A Bad Camera is Still Probably More Than You Need / by Michael Jin

There have been a flurry of recent announcements in the camera industry and it has resulted in a lot of discussion. Nikon and Canon finally entered the market with their MILC offerings. Panasonic, Sigma, and Leica announced their “L-Mount Alliance” to present a united front in the face of increasing competition. Part of this has included Panasonic announcing its own jump into full-frame digital cameras. Fuji has taken the route of continuing to focus on APS-C and Medium Format cameras, but announcing a Medium Format camera that is more or less the size of a full-frame digital camera from many other brands, causing further confusion. In the midst of all these announcements and product releases has been headed debate and downright animosity between the fans of each respective system.

Listen, I’m not going to pretend that I’m all high and mighty or somehow above all of this. As my last post pointed out, I clearly have my own opinion regarding the state of the industry at the moment and I’ve made my decision for now in regard to where I’m willing to put my money. I’m obviously keeping up to date on news regarding all of the different systems, reading reviews, watching test videos, viewing sample images, etc. As it stands right now, every camera is a compromise of some sort and there are certainly some systems that perform better than others in certain aspects.

The reason for this post is not to suggest that all cameras are somehow created equal—they’re not—but, rather, to point out that even the worst cameras today are still probably way more than the average photographer will ever need. We’ve gotten to a point where we’re bitching about which camera has 15 stops of dynamic range vs. 14 stops or which camera performs better at ISO 12,800. People will debate ad nauseum about “color science” (I hate this term) or how well a camera autofocuses in near-complete darkness. We do this because when it comes down to it, we’ve gotten to a point in camera development where it’s only at the extreme ends of the user experience that we can start to notice any differences in the abilities of these cameras.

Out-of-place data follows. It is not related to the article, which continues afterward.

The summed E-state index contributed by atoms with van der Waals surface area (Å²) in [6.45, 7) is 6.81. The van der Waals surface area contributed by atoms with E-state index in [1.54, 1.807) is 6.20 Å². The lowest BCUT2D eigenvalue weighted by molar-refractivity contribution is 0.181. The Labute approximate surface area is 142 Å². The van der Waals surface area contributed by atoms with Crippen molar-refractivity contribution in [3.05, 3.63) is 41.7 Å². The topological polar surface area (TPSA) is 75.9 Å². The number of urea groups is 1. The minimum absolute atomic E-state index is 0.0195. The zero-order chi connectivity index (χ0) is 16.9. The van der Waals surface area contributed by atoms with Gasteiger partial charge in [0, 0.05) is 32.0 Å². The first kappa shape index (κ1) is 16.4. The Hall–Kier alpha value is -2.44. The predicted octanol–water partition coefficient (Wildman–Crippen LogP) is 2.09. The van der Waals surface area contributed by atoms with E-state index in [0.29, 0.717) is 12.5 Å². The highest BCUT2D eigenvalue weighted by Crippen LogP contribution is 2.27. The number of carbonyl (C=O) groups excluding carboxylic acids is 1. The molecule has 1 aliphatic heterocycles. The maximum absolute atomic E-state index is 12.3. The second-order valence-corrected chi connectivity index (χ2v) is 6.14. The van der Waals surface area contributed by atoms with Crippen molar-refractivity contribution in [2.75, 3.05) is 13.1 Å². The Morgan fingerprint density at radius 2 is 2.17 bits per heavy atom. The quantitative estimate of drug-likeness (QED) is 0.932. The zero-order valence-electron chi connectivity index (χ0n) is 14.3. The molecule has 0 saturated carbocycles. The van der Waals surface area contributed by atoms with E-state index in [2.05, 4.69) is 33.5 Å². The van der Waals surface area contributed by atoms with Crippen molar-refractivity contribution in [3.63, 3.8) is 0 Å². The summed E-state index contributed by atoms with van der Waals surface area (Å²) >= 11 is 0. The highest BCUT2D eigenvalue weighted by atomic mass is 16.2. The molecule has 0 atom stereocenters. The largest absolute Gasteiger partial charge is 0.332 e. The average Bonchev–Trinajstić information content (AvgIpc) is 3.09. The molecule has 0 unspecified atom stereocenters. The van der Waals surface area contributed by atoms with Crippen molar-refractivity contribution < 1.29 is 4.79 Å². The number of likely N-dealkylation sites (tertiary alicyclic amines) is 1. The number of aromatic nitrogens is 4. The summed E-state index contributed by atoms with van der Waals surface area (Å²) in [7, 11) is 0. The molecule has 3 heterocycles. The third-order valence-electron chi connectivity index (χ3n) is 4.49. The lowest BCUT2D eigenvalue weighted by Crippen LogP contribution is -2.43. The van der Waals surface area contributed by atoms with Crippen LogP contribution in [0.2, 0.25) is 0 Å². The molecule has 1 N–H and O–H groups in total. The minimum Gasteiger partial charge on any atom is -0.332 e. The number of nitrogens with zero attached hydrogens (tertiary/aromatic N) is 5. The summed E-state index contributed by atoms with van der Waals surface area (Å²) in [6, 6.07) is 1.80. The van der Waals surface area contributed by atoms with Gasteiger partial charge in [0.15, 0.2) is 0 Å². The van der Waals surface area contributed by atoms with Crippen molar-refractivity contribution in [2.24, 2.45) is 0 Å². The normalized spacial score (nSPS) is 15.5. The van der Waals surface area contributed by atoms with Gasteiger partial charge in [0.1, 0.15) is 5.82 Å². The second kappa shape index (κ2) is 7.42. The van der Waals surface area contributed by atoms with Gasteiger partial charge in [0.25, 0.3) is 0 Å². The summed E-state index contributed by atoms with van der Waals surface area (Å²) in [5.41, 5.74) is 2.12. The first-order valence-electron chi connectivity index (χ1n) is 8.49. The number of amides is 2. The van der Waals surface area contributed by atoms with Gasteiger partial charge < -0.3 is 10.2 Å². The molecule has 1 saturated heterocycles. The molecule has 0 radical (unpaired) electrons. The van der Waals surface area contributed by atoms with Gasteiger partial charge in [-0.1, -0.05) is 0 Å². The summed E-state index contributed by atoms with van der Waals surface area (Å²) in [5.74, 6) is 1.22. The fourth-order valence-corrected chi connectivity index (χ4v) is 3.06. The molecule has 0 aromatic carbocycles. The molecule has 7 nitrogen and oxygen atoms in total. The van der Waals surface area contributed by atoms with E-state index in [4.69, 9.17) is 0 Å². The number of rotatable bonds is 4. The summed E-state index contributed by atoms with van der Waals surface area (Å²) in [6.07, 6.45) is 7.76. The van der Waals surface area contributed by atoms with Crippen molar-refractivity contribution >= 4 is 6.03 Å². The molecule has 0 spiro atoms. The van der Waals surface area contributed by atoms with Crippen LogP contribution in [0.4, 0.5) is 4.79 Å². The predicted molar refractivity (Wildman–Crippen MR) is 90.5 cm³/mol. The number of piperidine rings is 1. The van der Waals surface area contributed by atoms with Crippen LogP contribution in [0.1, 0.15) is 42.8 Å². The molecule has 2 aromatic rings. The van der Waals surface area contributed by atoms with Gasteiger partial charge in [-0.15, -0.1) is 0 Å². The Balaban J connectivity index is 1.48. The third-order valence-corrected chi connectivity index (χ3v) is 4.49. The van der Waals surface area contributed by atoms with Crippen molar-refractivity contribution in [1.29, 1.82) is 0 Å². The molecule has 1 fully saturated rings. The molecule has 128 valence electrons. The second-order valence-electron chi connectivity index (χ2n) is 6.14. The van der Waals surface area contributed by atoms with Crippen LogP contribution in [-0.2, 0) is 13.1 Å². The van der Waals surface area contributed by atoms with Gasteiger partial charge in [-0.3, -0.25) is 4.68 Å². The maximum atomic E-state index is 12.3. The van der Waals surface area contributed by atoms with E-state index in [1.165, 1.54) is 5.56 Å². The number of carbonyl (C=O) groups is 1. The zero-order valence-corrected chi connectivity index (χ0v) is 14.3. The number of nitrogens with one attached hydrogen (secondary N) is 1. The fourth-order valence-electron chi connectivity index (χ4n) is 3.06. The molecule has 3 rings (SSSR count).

There are, of course, people who live in these extreme ends of the photographic spectrum to whom these specs are very meaningful. We have sports photographers, event photographers, photojournalists, and a plethora of other types of photographers that each have their individual needs, whether it’s intense weathersealing, lightning fast AF, or superb low-light performance. How many of us can honestly say that we fall into this spectrum, though? I can definitely say that I’ve never filled my buffer once in the course of my photography, nor have I shot at the max burst speed of my camera for more than a second or two at a time. I have never had to push my ISO beyond 6,400 even on the street at night thanks to the ambient light provided by street lamps and signs in the city. I’ve never taken my camera out into a monsoon to test the weathersealing and I’ve never needed to track an Olympic sprinter in the dark with my autofocus.

I well aware that my usage is not necessarily representative of the entire photographic community, but when you start watching these videos, reading these articles, or getting engaged in the pissing war, take a moment to think to yourself how much any of it honestly matters to your photography. The chances are that even a bad camera today is still probably more than you need. If you really get down and think about it, it truly is a wonderful time that we’re living in.